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▸Requests for reprints should be addressed to Jay N. Cohn, M.D.; University of Minnesota Hospital, Box 488; Minneapolis, MN 55455.

Minneapolis, Minnesota

Ann Intern Med. 1979;91(5):752-757. doi:10.7326/0003-4819-91-5-752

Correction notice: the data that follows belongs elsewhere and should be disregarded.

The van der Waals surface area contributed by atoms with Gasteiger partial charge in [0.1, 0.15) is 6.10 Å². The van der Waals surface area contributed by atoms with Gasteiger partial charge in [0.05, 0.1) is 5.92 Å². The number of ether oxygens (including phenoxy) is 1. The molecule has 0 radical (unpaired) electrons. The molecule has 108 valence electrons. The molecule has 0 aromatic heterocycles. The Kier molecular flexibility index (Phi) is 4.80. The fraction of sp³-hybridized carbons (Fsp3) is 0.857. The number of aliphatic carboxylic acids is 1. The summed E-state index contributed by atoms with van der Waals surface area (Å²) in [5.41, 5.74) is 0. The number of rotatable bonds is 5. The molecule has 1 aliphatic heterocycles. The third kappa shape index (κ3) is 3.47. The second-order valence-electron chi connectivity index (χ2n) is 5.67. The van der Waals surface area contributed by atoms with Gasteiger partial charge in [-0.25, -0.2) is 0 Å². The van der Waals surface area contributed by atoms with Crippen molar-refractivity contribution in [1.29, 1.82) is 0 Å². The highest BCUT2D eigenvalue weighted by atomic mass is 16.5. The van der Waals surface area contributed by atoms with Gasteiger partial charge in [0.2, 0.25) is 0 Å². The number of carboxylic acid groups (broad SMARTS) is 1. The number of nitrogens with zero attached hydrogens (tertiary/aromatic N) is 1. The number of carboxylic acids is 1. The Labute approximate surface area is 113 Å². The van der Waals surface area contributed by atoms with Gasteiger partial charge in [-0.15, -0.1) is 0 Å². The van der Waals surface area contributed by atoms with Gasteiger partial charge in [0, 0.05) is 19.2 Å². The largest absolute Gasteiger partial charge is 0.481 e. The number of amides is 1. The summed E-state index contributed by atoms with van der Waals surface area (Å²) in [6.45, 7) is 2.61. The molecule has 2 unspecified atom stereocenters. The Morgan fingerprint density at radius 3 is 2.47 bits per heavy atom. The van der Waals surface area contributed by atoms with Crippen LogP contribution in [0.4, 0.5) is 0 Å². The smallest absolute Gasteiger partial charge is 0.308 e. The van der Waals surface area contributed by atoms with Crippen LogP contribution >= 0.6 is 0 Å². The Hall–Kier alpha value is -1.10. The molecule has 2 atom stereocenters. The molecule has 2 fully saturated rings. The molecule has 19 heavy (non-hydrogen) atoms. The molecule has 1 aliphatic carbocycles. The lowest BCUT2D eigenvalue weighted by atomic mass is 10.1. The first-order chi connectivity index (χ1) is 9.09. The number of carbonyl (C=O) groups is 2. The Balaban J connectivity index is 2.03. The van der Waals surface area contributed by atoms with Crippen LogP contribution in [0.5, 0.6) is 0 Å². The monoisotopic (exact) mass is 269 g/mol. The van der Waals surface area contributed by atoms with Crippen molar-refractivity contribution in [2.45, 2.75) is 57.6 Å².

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Sodium nitroprusside has proved to be the most effective and best-tolerated vasodilator drug available for the management of acute hypertension, heart failure, and other vasoconstricted states as well as for the induction of controlled hypotension during surgery. It dilates both arteries and veins, has a rapid onset and offset of action, and is almost uniformly effective in achieving the desired degree of dilation by careful dosage titration. The need for close monitoring of its intravenous administration and the potential toxicity of prolonged infusions limit its general use from periods of hours to a few days, but its unique and usually well-maintained vascular actions make it an ideal agent for short-term therapy and a potentially useful model for development of new, orally effective vasodilator drugs.





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